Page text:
If you would like to see the results from previous years click below:
Last year we started a scaled up version of this study looking at polyculture growing for a market garden. The results from year 2 will be coming soon. You can read more about that study here
Climate: Continental Temperate
Average Annual Rainfall: 588.5mm
Garden area: 66.5m2
Cultivated beds area: 36m2
The Polyculture Planting Scheme
In 2016 the following plants were grown in the 6 beds (36m2)
11 x Tomato - Solanum lycopersicum 'Black Krim'
11 x Tomato - Solanum lycopersicum 'Tigerealla'
11 x Tomato - Solanum lycopersicum 'Mixed Saved Seed'
11 x Tomato - Solanum lycopersicum 'Rozova Magia'
11 x Tomato - Solanum lycopersicum 'Anna Russian'
11 x Tomato - Solanum lycopersicum 'Ukranian Purple'
66 x Basil - Ocimum basilcium 'Sweet Genovese'
27 x French Beans - Phaseolus vulgaris 'Cobra'
27 x French Beans - Phaseolus vulgaris 'Local'
2 x Courgette - Cucurbita pepo 'Black Beauty'
4 x Yellow Bush Scallops - Cucurbita pepo
6 x Butternut Squash - Cucurbita pepo 'Waltham Butternut'
4 x Swiss Chard - Beta vulgaris subsp. cicla ' Rainbow Chard '
4 x Sunflower - Helianthus annuus
12 x African Marigold - Tagetes erecta
12 x French Marigold - Tagetes patula
6 x Pot Marigold - Calendula officinalis
2016 - CTB Management and Yields : Plant List
Polyculture Cultivation Practices
Once mulched the stakes for tomatoes and beans are put into position. Large reliable germinating seeds such as beans and squash are sown directly into the beds by pulling back the mulch, making a small nest adding 3 handfuls of potting mix (50% compost 50% river sand) and sowing the seeds directly into the mix. All other plants are reared in pots and planted into the beds when approx 15cm tall and when the weather is suitable. Any weed plants that grow around the edge of the beds are cut back before they set seed and used as additional mulch throughout the year. Weeds growing within the bed are treated the same way. Note that weeds are not uprooted only cut to ground level. The roots are allowed to decay in the ground or left to regrow until they are again ready to "chop and drop".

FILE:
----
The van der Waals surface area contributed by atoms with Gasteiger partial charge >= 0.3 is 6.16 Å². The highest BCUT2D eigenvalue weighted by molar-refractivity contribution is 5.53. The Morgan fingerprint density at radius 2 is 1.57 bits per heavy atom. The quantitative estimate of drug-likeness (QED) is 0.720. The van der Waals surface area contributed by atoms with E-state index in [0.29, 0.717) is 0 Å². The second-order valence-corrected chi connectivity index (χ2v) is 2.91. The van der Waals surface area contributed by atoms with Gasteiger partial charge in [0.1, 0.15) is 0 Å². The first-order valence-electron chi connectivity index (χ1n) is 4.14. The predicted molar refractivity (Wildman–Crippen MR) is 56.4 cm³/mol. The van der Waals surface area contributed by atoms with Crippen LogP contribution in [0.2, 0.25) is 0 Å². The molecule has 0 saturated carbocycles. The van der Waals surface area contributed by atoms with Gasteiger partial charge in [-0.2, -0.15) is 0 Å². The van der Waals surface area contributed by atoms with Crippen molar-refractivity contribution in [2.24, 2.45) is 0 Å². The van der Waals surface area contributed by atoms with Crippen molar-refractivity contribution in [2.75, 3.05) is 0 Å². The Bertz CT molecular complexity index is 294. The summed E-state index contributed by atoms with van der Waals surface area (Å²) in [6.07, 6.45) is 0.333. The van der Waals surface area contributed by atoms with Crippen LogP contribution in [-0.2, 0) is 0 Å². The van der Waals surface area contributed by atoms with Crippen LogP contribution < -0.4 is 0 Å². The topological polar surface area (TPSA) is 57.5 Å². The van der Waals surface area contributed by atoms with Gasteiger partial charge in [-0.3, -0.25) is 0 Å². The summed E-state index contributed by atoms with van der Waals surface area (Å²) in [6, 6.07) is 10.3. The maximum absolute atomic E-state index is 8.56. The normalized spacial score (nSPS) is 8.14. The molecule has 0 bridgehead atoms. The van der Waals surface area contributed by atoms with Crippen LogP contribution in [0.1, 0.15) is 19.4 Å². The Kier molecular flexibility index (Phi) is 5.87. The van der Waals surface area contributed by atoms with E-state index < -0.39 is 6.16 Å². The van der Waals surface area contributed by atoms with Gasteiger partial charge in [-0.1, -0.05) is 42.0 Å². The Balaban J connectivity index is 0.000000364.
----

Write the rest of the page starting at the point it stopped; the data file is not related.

Around July the vegetable and herb plants are all well established with little room for weeds. The attention the beds require after July is mainly irrigating and harvesting until October.
When the last of the harvest is out of the beds, the stakes are removed and if warm enough the chickens are brought in for another 3 or 4 days to pick through the vegetation. None of the plant material is removed from the beds. What the chickens leave behind is cut into small pieces and applied to the surface as an overwinter mulch. In November, garlic is planted in some of the beds. November sown garlic will normally mature in June, however we use the small bulbs that are not worth planting as main crop garlic and harvest them in March like spring onions before the chickens go on, providing a deliciously fresh treat in early spring.
Year 3 Results in Summary
The time spent on this garden, including propagating all the plants from seed, preparing the beds, tending the plants, irrigating and harvesting amounted to 57 hrs and 20 mins from March - October. We used 480 L less compost this season than last season.
Results: Inputs and Outputs